One werewolf is incredulous enough, but a whole family of werewolves? Such a story happened in the Jura region of eastern France in 1598. In the spring of that year, a boy named Benoit Bidel and his sister were picking strawberries near the village of St. Claude. While Benoit was climbing a tree, a wolf with human hands emerged from the forest and lunged at his sister. Benoit hopped down and tried to stab the wolf with a knife. The wolf tossed his knife away though, and it then bit his neck and ran back off into the trees.
Some near-by peasants who heard the scuffle rushed to the scene. They found Benoit badly bleeding, although his sister was unharmed. Before dying on the spot, Benoit gave a description of the strange wolf he saw. The angry peasants immediately set off looking for the wolf in the forest, but instead they stumbled on a local girl named Pernette Gandillon. The furious mob noticed that Pernette’s dress was covered in blood, so they grabbed her and tore her apart.
Regardless of whether Pernette confessed to being the wolf or not, as some accounts claim, Pernette was a pretty unpopular person to begin with. She and her family lived in the forest, isolated from the rest of St. Claude. They were rumored to be Satanists and witches, so it wasn’t that big of a leap to suspect her of being a werewolf either.
Following Pernette’s murder, her brother Pierre and sister Antoinette were also accused of being werewolves. They were both accused of attending sabbaths, as well as summoning hailstorms and having sex with demons. (In Antoinette’s case, her sexual partner was a goat, who was actually the Devil in disguise.) After being tortured, surely the most reliable method of truth inducement, Pierre cracked and confessed that the accusations were true.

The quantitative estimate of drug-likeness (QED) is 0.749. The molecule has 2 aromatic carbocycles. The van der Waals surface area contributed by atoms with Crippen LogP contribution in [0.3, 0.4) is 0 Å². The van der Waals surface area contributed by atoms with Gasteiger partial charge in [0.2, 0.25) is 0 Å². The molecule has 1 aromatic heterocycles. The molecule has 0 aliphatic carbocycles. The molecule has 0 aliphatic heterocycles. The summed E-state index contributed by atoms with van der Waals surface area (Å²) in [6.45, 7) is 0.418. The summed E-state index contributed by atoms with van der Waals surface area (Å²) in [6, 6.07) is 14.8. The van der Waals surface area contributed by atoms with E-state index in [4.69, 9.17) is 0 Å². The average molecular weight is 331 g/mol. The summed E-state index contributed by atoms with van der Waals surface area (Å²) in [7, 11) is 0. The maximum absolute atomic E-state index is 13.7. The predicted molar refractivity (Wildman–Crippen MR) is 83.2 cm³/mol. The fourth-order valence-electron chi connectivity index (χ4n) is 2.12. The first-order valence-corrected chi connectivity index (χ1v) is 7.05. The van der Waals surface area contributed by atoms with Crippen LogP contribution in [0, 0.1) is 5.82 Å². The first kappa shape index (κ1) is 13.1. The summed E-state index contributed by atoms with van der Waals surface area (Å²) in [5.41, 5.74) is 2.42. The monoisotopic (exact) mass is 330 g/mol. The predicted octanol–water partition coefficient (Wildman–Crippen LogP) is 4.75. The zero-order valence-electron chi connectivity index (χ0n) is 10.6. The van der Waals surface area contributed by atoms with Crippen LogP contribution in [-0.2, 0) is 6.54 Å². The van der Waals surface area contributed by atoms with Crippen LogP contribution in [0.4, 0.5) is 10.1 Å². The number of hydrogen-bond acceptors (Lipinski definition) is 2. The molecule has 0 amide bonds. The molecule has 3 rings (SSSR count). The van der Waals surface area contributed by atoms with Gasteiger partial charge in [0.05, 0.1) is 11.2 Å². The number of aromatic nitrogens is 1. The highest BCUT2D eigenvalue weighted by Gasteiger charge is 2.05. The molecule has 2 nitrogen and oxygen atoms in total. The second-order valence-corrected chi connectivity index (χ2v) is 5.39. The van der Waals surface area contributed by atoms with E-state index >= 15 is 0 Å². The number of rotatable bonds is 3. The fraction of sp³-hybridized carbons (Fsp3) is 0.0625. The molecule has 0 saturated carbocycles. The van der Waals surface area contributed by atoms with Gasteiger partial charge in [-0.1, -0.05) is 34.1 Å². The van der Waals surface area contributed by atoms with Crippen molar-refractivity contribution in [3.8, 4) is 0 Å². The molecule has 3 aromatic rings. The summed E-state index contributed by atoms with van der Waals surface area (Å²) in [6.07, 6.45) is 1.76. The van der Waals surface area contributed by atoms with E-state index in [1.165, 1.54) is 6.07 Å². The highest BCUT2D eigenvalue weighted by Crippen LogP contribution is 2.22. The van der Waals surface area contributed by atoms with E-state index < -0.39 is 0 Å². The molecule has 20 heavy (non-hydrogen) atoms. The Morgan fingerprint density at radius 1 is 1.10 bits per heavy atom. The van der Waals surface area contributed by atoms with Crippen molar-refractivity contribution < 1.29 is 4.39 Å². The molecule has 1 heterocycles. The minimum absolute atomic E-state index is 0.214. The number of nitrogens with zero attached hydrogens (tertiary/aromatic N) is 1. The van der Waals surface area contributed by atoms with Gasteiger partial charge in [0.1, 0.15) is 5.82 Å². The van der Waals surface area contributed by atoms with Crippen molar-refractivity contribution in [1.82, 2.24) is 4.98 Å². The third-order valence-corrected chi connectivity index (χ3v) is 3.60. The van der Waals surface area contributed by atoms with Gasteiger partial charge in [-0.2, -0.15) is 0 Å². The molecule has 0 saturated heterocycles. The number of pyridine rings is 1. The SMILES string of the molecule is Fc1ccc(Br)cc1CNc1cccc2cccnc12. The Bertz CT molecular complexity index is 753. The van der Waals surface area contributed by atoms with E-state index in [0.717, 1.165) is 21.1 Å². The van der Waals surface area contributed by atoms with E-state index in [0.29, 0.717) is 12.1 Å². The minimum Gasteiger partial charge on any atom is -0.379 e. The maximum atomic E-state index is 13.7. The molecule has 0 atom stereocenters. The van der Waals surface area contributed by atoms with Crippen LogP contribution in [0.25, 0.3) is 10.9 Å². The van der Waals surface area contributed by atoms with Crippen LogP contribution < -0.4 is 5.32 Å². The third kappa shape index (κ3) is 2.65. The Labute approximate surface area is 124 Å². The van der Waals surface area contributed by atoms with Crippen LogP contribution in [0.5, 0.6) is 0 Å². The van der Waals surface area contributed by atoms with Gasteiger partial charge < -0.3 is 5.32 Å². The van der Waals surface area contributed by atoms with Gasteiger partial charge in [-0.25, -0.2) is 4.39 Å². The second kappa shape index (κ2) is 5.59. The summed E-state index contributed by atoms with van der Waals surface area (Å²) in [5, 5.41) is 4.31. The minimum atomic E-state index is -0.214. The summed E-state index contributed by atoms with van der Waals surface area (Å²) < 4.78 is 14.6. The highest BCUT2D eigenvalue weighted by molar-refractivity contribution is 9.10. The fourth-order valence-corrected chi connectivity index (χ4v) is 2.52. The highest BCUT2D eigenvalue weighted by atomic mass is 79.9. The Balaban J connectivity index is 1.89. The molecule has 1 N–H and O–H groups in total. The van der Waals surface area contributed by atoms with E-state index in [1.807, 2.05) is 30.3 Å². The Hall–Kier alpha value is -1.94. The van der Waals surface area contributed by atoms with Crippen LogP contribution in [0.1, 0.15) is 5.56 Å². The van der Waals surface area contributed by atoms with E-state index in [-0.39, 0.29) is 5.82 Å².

He admitted that the Devil gave his family magical wolf-skins, which had the power to turn the Gandillons into werewolves. Wearing the skins, they couldn’t help but run across the land on all fours, devouring animals and humans alike. Pierre’s son, Georges, also confessed to having an ointment that had the same magical power. With the help of his aunts, he said that he killed two goats while in the form of a wolf.
Unluckily for the Gandillons, the infamous judge Henri Boguet was put in charge of their case. Belief in werewolves might have been widespread during the time, but educated people were generally more skeptical. They thought werewolves were mentally ill, or suffering from delusions caused by the Devil. (Hey, they were close.)
Boguet, on the other hand, took werewolves seriously. He was the author of a best-selling book about witchcraft, and claimed to have sentenced over 600 werewolves to death during his long and, shall we say, distinguished career. While visiting the Gandillons in jail, he noted that Antoinette, Georges, and Pierre walked on all fours and howled. Their faces, hands, and legs were marked with scratches. Pierre was so badly disfigured, in fact, “that he bore hardly any resemblance to a man and struck all those who looked at him with horror.”
The Gandillons never transformed into wolves during their captivity, but Boguet attributed this to a lack of magical ointment. The Gandillons’ behavior in their cells was proof enough for Boguet, and he sentenced all three family members to be burnt at the stake.
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11 thoughts on “The Gandillon Werewolf Family”
Reblogged this on Kerberos616.
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Well that portrait self evidently isn’t the judge in your piece as, though heat be a namesake descendant, as he’s wearing 18th century clothes not 16th. Sorry, just really bugged me.
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